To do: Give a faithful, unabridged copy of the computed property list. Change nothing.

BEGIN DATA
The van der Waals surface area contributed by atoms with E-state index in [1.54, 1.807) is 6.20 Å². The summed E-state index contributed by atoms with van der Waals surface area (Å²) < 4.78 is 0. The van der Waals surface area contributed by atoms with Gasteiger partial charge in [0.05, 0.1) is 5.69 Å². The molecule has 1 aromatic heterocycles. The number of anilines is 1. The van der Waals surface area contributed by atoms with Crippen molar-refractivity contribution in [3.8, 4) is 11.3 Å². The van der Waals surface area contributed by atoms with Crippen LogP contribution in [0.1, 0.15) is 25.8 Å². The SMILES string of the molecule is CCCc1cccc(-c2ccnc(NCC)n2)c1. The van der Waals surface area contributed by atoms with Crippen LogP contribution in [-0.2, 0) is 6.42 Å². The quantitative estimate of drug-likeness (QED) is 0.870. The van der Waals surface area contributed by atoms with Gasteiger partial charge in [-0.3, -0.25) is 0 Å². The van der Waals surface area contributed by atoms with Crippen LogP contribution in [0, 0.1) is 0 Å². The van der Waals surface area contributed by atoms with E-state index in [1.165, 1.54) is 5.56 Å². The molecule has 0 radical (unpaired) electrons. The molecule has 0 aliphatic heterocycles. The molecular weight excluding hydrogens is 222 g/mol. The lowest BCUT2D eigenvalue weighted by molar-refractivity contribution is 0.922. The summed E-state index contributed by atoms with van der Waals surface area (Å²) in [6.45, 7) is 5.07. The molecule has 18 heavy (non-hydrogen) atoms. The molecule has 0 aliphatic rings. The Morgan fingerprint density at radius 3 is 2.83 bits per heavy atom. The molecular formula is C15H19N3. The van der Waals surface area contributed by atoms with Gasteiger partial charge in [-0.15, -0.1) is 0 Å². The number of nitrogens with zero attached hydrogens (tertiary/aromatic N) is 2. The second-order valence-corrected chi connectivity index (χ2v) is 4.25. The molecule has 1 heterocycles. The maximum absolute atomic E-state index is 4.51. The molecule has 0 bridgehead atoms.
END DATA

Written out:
The van der Waals surface area contributed by atoms with E-state index in [1.54, 1.807) is 6.20 Å². The summed E-state index contributed by atoms with van der Waals surface area (Å²) < 4.78 is 0. The van der Waals surface area contributed by atoms with Gasteiger partial charge in [0.05, 0.1) is 5.69 Å². The molecule has 1 aromatic heterocycles. The number of anilines is 1. The van der Waals surface area contributed by atoms with Crippen molar-refractivity contribution in [3.8, 4) is 11.3 Å². The van der Waals surface area contributed by atoms with Crippen LogP contribution in [0.1, 0.15) is 25.8 Å². The SMILES string of the molecule is CCCc1cccc(-c2ccnc(NCC)n2)c1. The van der Waals surface area contributed by atoms with Crippen LogP contribution in [-0.2, 0) is 6.42 Å². The quantitative estimate of drug-likeness (QED) is 0.870. The van der Waals surface area contributed by atoms with Gasteiger partial charge in [-0.3, -0.25) is 0 Å². The van der Waals surface area contributed by atoms with Crippen LogP contribution in [0, 0.1) is 0 Å². The van der Waals surface area contributed by atoms with E-state index in [1.165, 1.54) is 5.56 Å². The molecule has 0 radical (unpaired) electrons. The molecule has 0 aliphatic heterocycles. The molecular weight excluding hydrogens is 222 g/mol. The lowest BCUT2D eigenvalue weighted by molar-refractivity contribution is 0.922. The summed E-state index contributed by atoms with van der Waals surface area (Å²) in [6.45, 7) is 5.07. The molecule has 18 heavy (non-hydrogen) atoms. The molecule has 0 aliphatic rings. The Morgan fingerprint density at radius 3 is 2.83 bits per heavy atom. The molecular formula is C15H19N3. The van der Waals surface area contributed by atoms with Gasteiger partial charge in [-0.15, -0.1) is 0 Å². The number of nitrogens with zero attached hydrogens (tertiary/aromatic N) is 2. The second-order valence-corrected chi connectivity index (χ2v) is 4.25. The molecule has 1 heterocycles. The maximum absolute atomic E-state index is 4.51. The molecule has 0 bridgehead atoms.